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(Hugh Grant’s Daniel Cleaver has been conveniently disposed of, as has much of the plot of Bridget Jones: The Edge of Reason.) Bridget chooses not to get amniocentesis to find out which man is the father and strings them along for the entire pregnancy, Maury-style, falling for both in the process.It’s been a long time since I saw a really successful rom-com, one whose heroine feels nuanced and three-dimensional, whose struggles feel genuine, and one whose humor is part of the film’s DNA instead of mere padding.this week, but so help me, there I was, blubbering away as Renée Zellweger’s Bridget, nine months pregnant, got carried wheelbarrow-style by two men through a revolving hospital door.In the new installment, directed by Sharon Maguire of the original , 43-year-old Bridget (“the last barren husk in London,” as she puts it) finds herself pregnant after one-night-stands with charismatic American dating guru Jack Quant (Patrick Dempsey) and former true-love Mark Darcy (Firth), from whom she’s separated.He has the amazing ability to communicate immense joy and great sorrow with a single glance, even as his expression barely changes, as if he’s trying to lock his feelings away behind a pained grimace and furrowed brow.In one scene, Bridget reveals that she is pregnant with his baby (maybe), and he has to excuse himself from the room, presumably to panic in private.Hugh Grant had script meetings with Colin Firth before deciding not to appear in Bridget Jones’s Baby.The British actor, who starred as Daniel Cleaver in the original films, was part of on-going discussions with producers before Patrick Dempsey was drafted in as his replacement in a new role.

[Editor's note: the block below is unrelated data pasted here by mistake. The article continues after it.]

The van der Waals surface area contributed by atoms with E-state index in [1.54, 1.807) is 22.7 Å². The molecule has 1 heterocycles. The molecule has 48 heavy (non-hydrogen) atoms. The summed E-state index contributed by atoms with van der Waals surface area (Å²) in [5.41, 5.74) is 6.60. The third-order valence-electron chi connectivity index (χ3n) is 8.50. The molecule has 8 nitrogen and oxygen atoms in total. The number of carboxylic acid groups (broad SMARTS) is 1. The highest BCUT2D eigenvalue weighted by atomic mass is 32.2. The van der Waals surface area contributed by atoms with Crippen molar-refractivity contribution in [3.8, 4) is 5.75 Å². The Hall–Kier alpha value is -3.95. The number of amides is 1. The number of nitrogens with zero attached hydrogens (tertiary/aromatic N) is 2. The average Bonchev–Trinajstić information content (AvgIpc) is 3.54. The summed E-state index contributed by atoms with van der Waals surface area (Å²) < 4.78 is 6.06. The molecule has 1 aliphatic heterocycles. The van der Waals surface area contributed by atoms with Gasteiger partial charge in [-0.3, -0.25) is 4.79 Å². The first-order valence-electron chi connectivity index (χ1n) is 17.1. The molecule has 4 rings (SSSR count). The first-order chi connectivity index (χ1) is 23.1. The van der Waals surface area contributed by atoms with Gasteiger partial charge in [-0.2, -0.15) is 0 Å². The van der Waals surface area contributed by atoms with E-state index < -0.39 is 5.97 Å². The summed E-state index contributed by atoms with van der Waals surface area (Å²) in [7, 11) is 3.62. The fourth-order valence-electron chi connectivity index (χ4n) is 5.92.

Much fuss has been made of the fact that Renée Zellweger looks different in the new film (and indeed, poor Owen Gleiberman was so personally aggrieved he wrote a whole essay about it).
But while Bridget feels essentially like the same person, if a little older and wiser, Mark’s evolution as a character is more striking.